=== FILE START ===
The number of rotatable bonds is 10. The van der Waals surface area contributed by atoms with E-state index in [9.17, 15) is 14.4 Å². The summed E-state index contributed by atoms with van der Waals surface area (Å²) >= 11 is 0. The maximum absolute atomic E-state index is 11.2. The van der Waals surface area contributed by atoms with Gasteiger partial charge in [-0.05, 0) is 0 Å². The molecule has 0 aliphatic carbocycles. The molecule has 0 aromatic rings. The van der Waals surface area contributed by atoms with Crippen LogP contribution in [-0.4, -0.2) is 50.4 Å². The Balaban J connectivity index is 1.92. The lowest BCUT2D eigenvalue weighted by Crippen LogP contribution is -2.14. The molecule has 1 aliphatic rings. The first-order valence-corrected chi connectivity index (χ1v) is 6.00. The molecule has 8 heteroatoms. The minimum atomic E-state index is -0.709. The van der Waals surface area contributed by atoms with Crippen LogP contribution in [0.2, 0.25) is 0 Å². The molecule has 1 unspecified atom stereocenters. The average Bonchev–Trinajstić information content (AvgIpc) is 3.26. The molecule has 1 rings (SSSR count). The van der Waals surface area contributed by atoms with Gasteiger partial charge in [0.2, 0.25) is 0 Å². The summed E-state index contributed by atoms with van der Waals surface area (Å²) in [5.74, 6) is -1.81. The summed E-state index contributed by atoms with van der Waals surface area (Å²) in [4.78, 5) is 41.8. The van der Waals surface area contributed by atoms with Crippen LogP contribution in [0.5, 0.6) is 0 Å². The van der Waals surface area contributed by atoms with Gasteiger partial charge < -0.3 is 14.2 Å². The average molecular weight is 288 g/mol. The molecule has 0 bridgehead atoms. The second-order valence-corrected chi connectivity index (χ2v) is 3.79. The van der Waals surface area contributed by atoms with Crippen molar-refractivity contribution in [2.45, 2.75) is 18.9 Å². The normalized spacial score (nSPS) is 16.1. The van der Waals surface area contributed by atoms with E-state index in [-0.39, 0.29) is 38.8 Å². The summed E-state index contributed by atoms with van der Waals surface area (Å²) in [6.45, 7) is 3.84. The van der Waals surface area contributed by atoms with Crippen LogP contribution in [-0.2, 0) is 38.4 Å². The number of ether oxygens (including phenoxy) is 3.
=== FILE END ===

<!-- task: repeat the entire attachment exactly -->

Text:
The number of rotatable bonds is 10. The van der Waals surface area contributed by atoms with E-state index in [9.17, 15) is 14.4 Å². The summed E-state index contributed by atoms with van der Waals surface area (Å²) >= 11 is 0. The maximum absolute atomic E-state index is 11.2. The van der Waals surface area contributed by atoms with Gasteiger partial charge in [-0.05, 0) is 0 Å². The molecule has 0 aliphatic carbocycles. The molecule has 0 aromatic rings. The van der Waals surface area contributed by atoms with Crippen LogP contribution in [-0.4, -0.2) is 50.4 Å². The Balaban J connectivity index is 1.92. The lowest BCUT2D eigenvalue weighted by Crippen LogP contribution is -2.14. The molecule has 1 aliphatic rings. The first-order valence-corrected chi connectivity index (χ1v) is 6.00. The molecule has 8 heteroatoms. The minimum atomic E-state index is -0.709. The van der Waals surface area contributed by atoms with Crippen LogP contribution in [0.2, 0.25) is 0 Å². The molecule has 1 unspecified atom stereocenters. The average Bonchev–Trinajstić information content (AvgIpc) is 3.26. The molecule has 1 rings (SSSR count). The van der Waals surface area contributed by atoms with Gasteiger partial charge in [0.2, 0.25) is 0 Å². The summed E-state index contributed by atoms with van der Waals surface area (Å²) in [5.74, 6) is -1.81. The summed E-state index contributed by atoms with van der Waals surface area (Å²) in [4.78, 5) is 41.8. The van der Waals surface area contributed by atoms with Crippen LogP contribution in [0.5, 0.6) is 0 Å². The van der Waals surface area contributed by atoms with Gasteiger partial charge < -0.3 is 14.2 Å². The average molecular weight is 288 g/mol. The molecule has 0 bridgehead atoms. The second-order valence-corrected chi connectivity index (χ2v) is 3.79. The van der Waals surface area contributed by atoms with Crippen molar-refractivity contribution in [2.45, 2.75) is 18.9 Å². The normalized spacial score (nSPS) is 16.1. The van der Waals surface area contributed by atoms with E-state index in [-0.39, 0.29) is 38.8 Å². The summed E-state index contributed by atoms with van der Waals surface area (Å²) in [6.45, 7) is 3.84. The van der Waals surface area contributed by atoms with Crippen LogP contribution in [-0.2, 0) is 38.4 Å². The number of ether oxygens (including phenoxy) is 3.